Looking back on the last two years, it’s easy to feel betrayed. As a soldier, I volunteered for something bigger than myself – sure, I wanted to jump out of airplanes and blow stuff up, too. But that blue passport meant something. It was ticket out of a bad situation. That’s no longer the case for me and I know there are many more out there who feel the same way. We have to believe that our government will be our ride out. We have to buy into that social contract of mutual trust. Our government must be able to function enough to agree on doing everything possible to move American citizens out of harm’s way. I was surprised that getting Americans out of Afghanistan, while it fell apart, was not bipartisan. There were those who simply would not speak against the Commander-in-Chief and literally hung up the phone when constituents called for help out of Afghanistan. I took a call from an Afghan in a neighboring congressional district who told me their representative told him that “we don’t do Afghanistan,” and hung up on him.
President Biden could have made Afghanistan a priority – one with follow-through. Instead, it is one tainted in dissonance. There are still hundreds of Americans in Afghanistan, as those patriotic hold-outs come to the realization that the Taliban is not ruling with a new groove – they are the same repressive, radical idealogues that will change just enough for the world stage to notice, then go right back to 7th Century rules. The SIV backlog continues, and global conflicts only prolong the inevitable – sometime soon the State Department will change the rules and tens of thousands of Afghans will become ‘ineligible’ for a pathway to the United States – just as they are in the Emirati Humanitarian City.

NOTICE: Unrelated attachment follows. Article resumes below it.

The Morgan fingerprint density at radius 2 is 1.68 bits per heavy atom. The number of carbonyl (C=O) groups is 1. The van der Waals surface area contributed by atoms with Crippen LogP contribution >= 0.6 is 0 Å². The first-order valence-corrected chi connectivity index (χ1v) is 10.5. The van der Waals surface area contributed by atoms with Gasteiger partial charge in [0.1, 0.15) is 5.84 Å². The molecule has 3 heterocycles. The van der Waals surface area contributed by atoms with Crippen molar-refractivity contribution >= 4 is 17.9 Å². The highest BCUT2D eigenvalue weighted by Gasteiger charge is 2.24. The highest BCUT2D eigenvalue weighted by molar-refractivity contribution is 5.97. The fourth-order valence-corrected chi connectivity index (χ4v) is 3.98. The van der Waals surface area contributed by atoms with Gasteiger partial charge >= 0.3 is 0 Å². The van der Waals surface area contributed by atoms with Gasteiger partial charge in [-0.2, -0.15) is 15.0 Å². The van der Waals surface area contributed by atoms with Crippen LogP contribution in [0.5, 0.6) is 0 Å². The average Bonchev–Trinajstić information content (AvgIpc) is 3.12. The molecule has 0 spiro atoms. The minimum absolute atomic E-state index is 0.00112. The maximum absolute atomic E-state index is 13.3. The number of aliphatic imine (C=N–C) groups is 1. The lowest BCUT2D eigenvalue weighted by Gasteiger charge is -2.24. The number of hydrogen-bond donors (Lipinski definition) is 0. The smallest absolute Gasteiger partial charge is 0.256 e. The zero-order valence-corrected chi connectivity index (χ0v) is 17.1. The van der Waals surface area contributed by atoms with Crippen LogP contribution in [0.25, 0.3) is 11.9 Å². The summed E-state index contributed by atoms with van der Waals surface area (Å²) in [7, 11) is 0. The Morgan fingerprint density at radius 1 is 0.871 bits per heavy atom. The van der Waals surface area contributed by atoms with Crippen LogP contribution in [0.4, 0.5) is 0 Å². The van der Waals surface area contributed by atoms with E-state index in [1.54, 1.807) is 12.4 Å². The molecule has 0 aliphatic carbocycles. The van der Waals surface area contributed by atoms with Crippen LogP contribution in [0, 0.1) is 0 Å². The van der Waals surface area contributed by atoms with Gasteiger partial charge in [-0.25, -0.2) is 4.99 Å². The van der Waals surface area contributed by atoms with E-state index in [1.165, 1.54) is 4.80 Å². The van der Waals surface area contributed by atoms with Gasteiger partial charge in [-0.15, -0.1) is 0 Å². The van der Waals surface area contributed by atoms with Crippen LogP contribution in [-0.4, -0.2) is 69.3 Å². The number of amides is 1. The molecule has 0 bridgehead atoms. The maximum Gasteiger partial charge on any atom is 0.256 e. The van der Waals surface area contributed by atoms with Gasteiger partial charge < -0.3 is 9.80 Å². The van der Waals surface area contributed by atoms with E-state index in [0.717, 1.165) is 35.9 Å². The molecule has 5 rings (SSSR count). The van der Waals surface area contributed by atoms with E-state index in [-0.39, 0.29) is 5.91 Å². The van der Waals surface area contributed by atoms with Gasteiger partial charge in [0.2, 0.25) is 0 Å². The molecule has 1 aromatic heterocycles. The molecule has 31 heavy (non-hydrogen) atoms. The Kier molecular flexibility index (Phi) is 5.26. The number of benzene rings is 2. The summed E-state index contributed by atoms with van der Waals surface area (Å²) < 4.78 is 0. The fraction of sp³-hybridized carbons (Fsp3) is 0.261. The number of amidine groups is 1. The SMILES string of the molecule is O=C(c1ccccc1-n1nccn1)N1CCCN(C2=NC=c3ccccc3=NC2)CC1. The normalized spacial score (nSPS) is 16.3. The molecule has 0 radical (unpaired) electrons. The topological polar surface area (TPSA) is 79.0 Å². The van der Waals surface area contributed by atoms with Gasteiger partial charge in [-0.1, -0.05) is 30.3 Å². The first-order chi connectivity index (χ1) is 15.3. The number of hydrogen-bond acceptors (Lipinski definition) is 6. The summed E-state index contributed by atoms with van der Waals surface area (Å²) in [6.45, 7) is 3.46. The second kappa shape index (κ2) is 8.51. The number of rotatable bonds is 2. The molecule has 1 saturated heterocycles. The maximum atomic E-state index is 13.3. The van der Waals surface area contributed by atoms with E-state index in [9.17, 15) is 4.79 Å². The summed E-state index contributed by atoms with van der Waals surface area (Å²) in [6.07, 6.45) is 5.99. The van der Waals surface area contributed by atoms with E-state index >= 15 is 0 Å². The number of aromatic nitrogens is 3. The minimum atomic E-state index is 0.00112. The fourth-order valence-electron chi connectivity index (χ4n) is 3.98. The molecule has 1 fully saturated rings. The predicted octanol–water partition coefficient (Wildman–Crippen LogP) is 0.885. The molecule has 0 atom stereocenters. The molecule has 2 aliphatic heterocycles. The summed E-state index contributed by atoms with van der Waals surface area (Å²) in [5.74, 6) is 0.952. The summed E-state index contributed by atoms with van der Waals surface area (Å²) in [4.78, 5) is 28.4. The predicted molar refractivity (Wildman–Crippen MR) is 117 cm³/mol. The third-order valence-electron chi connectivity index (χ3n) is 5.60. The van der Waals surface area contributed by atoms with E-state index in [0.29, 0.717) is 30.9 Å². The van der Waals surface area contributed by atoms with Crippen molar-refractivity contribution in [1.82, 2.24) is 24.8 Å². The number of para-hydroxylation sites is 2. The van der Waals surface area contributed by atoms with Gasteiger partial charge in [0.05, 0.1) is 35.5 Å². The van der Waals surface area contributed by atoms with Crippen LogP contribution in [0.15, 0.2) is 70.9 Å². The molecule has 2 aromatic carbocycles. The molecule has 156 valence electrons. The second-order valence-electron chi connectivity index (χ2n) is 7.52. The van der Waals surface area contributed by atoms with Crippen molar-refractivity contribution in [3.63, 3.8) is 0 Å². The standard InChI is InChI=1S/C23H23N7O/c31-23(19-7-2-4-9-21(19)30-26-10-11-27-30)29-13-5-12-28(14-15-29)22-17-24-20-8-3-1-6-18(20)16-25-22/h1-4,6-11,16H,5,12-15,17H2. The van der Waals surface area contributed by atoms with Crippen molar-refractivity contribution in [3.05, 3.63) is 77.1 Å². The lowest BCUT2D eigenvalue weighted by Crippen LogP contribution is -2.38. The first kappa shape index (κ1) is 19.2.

Afghanistan may become, or even feel like now, a distant memory. It is not – not for the Gold Star families and those who lost brothers and sisters. We have not forgotten what wrong looks like. The innumerable veterans who watched in disgust and those who acted to assist a country where so many of them bled will not forget either. I was never a good Non-Commissioned Officer. I didn’t know any cadences, couldn’t stay in step, and I had an uncontrollable smile whenever someone yelled at me (this got me in lot of trouble). There was one thing that I took from my early indoctrination in the conventional military – the definition of responsibility: being accountable for the things I do and [more importantly] the things I do not do. The silence of what was, and is not, done in the name of Afghanistan by this Administration is deafening.